Decreased internet speeds. You internet speed may be decreased based on your behavior.
Public shaming. The government keeps a public list of individuals and businesses with a poor score. This can make it difficult for businesses with low scores to build relationships with local partners who can be negatively impacted by their partnership.
The government plan states:
“We will improve the credit blacklist system, publicly disclose the records of enterprises' and individuals' untrustworthiness on a regular basis and form a pattern of distrust and punishment.”
According to the National Development and Reform Commission (NDRC), as of 2019, 13.49 million individuals have been classified as untrustworthy and rejected access to 20.47 million plane tickets and 5.71 million high speed train tickets for being dishonest.
Liu Hu is an investigative journalist who has uncovered corruption at the top levels of the Party and he says the government considers him as an enemy. He lost his social credit when he was charged with a speech crime and now finds himself locked out of society due to his low score. In 2015, Hu lost a defamation case after he accused an official of extortion and was made to publish an apology and pay a fine. The court then demanded an additional fee but he refused and he then found himself blacklisted as “dishonest” under the social credit scheme. Hu said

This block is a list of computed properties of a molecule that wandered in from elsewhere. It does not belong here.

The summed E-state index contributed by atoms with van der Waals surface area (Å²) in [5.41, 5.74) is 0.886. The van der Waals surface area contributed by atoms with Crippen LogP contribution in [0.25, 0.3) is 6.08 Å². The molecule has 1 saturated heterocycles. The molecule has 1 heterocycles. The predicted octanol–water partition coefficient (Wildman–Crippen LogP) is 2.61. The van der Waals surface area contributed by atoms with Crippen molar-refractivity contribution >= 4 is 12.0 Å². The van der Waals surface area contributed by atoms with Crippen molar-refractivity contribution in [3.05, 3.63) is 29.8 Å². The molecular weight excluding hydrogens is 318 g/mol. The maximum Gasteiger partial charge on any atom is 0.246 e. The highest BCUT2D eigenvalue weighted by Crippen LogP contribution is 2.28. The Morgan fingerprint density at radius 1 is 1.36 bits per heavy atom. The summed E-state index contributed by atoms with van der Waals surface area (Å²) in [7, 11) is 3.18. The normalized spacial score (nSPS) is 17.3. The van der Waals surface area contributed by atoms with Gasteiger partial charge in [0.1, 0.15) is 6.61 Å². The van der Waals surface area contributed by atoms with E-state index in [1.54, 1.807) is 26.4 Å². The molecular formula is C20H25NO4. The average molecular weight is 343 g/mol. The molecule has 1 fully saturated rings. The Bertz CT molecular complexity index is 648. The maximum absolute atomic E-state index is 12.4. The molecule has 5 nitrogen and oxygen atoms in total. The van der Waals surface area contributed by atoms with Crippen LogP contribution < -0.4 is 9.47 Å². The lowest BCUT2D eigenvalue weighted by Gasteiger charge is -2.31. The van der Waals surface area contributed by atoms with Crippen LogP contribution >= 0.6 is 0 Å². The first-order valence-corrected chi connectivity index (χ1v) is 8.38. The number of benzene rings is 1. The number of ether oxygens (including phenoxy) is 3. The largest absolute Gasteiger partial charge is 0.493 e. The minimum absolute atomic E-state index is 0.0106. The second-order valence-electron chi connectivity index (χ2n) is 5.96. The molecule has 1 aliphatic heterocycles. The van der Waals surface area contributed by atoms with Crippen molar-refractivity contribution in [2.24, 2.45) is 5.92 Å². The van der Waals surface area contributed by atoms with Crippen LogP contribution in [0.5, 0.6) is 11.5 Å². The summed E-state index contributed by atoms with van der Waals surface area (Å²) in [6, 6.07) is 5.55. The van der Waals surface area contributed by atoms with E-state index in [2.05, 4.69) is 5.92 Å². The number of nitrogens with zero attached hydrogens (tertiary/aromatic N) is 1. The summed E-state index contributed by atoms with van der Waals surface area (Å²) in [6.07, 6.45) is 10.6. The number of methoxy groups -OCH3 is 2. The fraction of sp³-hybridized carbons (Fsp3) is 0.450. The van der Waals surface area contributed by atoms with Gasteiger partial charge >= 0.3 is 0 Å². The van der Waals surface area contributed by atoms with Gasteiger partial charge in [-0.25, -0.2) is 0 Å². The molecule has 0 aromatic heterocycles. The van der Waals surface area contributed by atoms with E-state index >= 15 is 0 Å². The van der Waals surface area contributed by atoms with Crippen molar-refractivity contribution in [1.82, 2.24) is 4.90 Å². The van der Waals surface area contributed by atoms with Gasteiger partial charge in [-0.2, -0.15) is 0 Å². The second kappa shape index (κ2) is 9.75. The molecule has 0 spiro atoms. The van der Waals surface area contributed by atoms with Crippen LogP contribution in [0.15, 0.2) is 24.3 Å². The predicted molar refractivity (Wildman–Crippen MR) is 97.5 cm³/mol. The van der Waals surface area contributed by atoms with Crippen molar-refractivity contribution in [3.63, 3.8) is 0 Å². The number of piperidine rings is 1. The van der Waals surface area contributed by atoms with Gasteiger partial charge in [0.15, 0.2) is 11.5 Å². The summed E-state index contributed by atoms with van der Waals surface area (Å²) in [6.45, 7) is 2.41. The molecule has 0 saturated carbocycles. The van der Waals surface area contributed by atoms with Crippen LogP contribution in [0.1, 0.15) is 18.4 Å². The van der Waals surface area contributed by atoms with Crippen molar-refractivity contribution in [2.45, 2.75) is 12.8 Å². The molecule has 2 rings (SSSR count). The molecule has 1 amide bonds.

“There are a lot of people on the blacklist wrongly but they can't get off it.”
It has destroyed his career and isolated him and now he fears for his family's future. The social credit system has closed down his travel options and kept him under effective house arrest in his home town of Chongqing. His attempt to buy train tickets to Xi'an is rejected as the phone app tells him that his access to high-speed rail is legally restricted. His social media accounts where he published much of his investigative journalism have been shut down. Hu claimed that during their peak, his Wechat and Weibo accounts had two million followers. Hu believes that his blacklisting is political and has tried to appeal to authorities but so far has been met with silence. Hu wants to warn the world of the nightmare of social credit and doing so could put his friends and family at risk of reprisals from the state. However Hu believes that most Chinese don't yet understand what's to come under the digital totalitarian state. “You can see from the Chinese people's mental state", says Hu.
“Their eyes are blinded and their ears are blocked. They know little about the world and live in an illusion.”
Yin Zhentao, a researcher at the Chinese Academy of Social Sciences on finances told the Global Times that the hypothetical theories of the West are based on their ignorance.
“The purpose of the social credit system is not to monitor citizens or classify citizens into ‘good’ and “bad’ categories but to better serve people with good credit and warn dishonest people.”
As the state progresses ever closer toward its goal of monitoring all of the activities of its citizens 24 hours a day, seven days a week, society itself becomes a virtual prison.
Stay safe, stay secure, till next time.
The Privacy Advocate